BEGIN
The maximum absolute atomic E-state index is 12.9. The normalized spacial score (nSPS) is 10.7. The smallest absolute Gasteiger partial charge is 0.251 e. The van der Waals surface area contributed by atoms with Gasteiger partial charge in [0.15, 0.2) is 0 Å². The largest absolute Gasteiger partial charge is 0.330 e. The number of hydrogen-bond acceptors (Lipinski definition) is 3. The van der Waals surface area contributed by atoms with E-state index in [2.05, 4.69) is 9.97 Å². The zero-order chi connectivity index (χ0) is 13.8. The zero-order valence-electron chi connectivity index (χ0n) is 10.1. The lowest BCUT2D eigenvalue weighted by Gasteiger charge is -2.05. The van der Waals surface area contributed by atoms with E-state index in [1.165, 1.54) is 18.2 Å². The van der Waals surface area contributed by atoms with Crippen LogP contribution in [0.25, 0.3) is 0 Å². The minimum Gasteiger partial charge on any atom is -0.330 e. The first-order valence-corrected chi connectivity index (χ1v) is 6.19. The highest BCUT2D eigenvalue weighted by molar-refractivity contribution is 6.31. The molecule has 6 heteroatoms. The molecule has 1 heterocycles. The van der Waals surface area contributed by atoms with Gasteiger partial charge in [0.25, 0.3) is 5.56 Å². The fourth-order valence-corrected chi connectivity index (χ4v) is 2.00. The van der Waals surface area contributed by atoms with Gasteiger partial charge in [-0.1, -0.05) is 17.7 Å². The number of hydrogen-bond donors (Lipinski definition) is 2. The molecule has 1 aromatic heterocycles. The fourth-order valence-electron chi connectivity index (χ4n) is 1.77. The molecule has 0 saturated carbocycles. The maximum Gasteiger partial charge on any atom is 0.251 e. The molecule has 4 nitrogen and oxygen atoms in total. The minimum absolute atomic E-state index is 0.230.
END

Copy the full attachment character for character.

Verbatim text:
The maximum absolute atomic E-state index is 12.9. The normalized spacial score (nSPS) is 10.7. The smallest absolute Gasteiger partial charge is 0.251 e. The van der Waals surface area contributed by atoms with Gasteiger partial charge in [0.15, 0.2) is 0 Å². The largest absolute Gasteiger partial charge is 0.330 e. The number of hydrogen-bond acceptors (Lipinski definition) is 3. The van der Waals surface area contributed by atoms with E-state index in [2.05, 4.69) is 9.97 Å². The zero-order chi connectivity index (χ0) is 13.8. The zero-order valence-electron chi connectivity index (χ0n) is 10.1. The lowest BCUT2D eigenvalue weighted by Gasteiger charge is -2.05. The van der Waals surface area contributed by atoms with E-state index in [1.165, 1.54) is 18.2 Å². The van der Waals surface area contributed by atoms with Crippen LogP contribution in [0.25, 0.3) is 0 Å². The minimum Gasteiger partial charge on any atom is -0.330 e. The first-order valence-corrected chi connectivity index (χ1v) is 6.19. The highest BCUT2D eigenvalue weighted by molar-refractivity contribution is 6.31. The molecule has 6 heteroatoms. The molecule has 1 heterocycles. The van der Waals surface area contributed by atoms with Gasteiger partial charge in [0.25, 0.3) is 5.56 Å². The fourth-order valence-corrected chi connectivity index (χ4v) is 2.00. The van der Waals surface area contributed by atoms with Gasteiger partial charge in [-0.1, -0.05) is 17.7 Å². The number of hydrogen-bond donors (Lipinski definition) is 2. The molecule has 1 aromatic heterocycles. The fourth-order valence-electron chi connectivity index (χ4n) is 1.77. The molecule has 0 saturated carbocycles. The maximum Gasteiger partial charge on any atom is 0.251 e. The molecule has 4 nitrogen and oxygen atoms in total. The minimum absolute atomic E-state index is 0.230.